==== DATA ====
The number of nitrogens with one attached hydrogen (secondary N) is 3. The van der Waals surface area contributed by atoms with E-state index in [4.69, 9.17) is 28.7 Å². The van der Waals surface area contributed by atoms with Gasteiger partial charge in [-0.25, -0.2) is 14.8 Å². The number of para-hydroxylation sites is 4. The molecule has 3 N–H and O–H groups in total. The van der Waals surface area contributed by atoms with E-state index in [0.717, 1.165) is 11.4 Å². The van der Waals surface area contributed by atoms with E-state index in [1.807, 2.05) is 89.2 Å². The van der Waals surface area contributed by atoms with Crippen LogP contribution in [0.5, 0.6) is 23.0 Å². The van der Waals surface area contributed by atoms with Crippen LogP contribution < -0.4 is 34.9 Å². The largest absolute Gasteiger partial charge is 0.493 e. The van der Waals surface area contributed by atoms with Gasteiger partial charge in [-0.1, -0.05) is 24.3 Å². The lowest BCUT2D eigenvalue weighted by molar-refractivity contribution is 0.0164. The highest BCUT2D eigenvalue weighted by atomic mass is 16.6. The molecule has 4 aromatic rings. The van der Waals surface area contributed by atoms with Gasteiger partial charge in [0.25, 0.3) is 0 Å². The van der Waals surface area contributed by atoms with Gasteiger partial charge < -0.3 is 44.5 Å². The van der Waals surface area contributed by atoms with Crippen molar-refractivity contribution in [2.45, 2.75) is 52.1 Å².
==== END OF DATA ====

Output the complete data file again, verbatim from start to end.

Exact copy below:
The number of nitrogens with one attached hydrogen (secondary N) is 3. The van der Waals surface area contributed by atoms with E-state index in [4.69, 9.17) is 28.7 Å². The van der Waals surface area contributed by atoms with Gasteiger partial charge in [-0.25, -0.2) is 14.8 Å². The number of para-hydroxylation sites is 4. The molecule has 3 N–H and O–H groups in total. The van der Waals surface area contributed by atoms with E-state index in [0.717, 1.165) is 11.4 Å². The van der Waals surface area contributed by atoms with E-state index in [1.807, 2.05) is 89.2 Å². The van der Waals surface area contributed by atoms with Crippen LogP contribution in [0.5, 0.6) is 23.0 Å². The van der Waals surface area contributed by atoms with Crippen LogP contribution < -0.4 is 34.9 Å². The largest absolute Gasteiger partial charge is 0.493 e. The van der Waals surface area contributed by atoms with Gasteiger partial charge in [-0.1, -0.05) is 24.3 Å². The lowest BCUT2D eigenvalue weighted by molar-refractivity contribution is 0.0164. The highest BCUT2D eigenvalue weighted by atomic mass is 16.6. The molecule has 4 aromatic rings. The van der Waals surface area contributed by atoms with Gasteiger partial charge in [0.25, 0.3) is 0 Å². The van der Waals surface area contributed by atoms with Gasteiger partial charge < -0.3 is 44.5 Å². The van der Waals surface area contributed by atoms with Crippen molar-refractivity contribution in [2.45, 2.75) is 52.1 Å².